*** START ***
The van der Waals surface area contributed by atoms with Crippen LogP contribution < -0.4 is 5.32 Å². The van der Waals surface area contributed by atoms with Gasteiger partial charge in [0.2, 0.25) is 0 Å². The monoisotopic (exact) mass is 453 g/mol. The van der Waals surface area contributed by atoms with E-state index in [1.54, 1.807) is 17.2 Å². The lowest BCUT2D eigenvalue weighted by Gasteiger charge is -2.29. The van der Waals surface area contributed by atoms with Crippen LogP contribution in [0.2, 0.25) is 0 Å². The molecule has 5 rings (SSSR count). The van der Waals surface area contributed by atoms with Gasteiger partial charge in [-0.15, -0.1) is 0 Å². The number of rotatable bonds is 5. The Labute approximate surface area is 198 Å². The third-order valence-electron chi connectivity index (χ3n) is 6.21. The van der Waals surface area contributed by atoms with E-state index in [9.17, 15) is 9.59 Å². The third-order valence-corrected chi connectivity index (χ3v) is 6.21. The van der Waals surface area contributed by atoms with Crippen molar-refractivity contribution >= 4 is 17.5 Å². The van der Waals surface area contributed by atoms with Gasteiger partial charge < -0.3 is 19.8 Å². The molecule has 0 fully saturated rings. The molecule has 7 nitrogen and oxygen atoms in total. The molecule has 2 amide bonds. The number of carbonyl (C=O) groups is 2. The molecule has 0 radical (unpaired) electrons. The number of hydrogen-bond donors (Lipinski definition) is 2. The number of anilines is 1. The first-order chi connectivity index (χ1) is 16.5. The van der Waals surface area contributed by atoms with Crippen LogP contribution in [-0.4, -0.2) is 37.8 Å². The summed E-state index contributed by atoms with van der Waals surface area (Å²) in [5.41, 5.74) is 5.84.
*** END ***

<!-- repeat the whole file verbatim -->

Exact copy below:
The van der Waals surface area contributed by atoms with Crippen LogP contribution < -0.4 is 5.32 Å². The van der Waals surface area contributed by atoms with Gasteiger partial charge in [0.2, 0.25) is 0 Å². The monoisotopic (exact) mass is 453 g/mol. The van der Waals surface area contributed by atoms with E-state index in [1.54, 1.807) is 17.2 Å². The lowest BCUT2D eigenvalue weighted by Gasteiger charge is -2.29. The van der Waals surface area contributed by atoms with Crippen LogP contribution in [0.2, 0.25) is 0 Å². The molecule has 5 rings (SSSR count). The van der Waals surface area contributed by atoms with Gasteiger partial charge in [-0.15, -0.1) is 0 Å². The number of rotatable bonds is 5. The Labute approximate surface area is 198 Å². The third-order valence-electron chi connectivity index (χ3n) is 6.21. The van der Waals surface area contributed by atoms with E-state index in [9.17, 15) is 9.59 Å². The third-order valence-corrected chi connectivity index (χ3v) is 6.21. The van der Waals surface area contributed by atoms with Crippen molar-refractivity contribution >= 4 is 17.5 Å². The van der Waals surface area contributed by atoms with Gasteiger partial charge < -0.3 is 19.8 Å². The molecule has 0 fully saturated rings. The molecule has 7 nitrogen and oxygen atoms in total. The molecule has 2 amide bonds. The number of carbonyl (C=O) groups is 2. The molecule has 0 radical (unpaired) electrons. The number of hydrogen-bond donors (Lipinski definition) is 2. The number of anilines is 1. The first-order chi connectivity index (χ1) is 16.5. The van der Waals surface area contributed by atoms with Crippen LogP contribution in [-0.4, -0.2) is 37.8 Å². The summed E-state index contributed by atoms with van der Waals surface area (Å²) in [5.41, 5.74) is 5.84.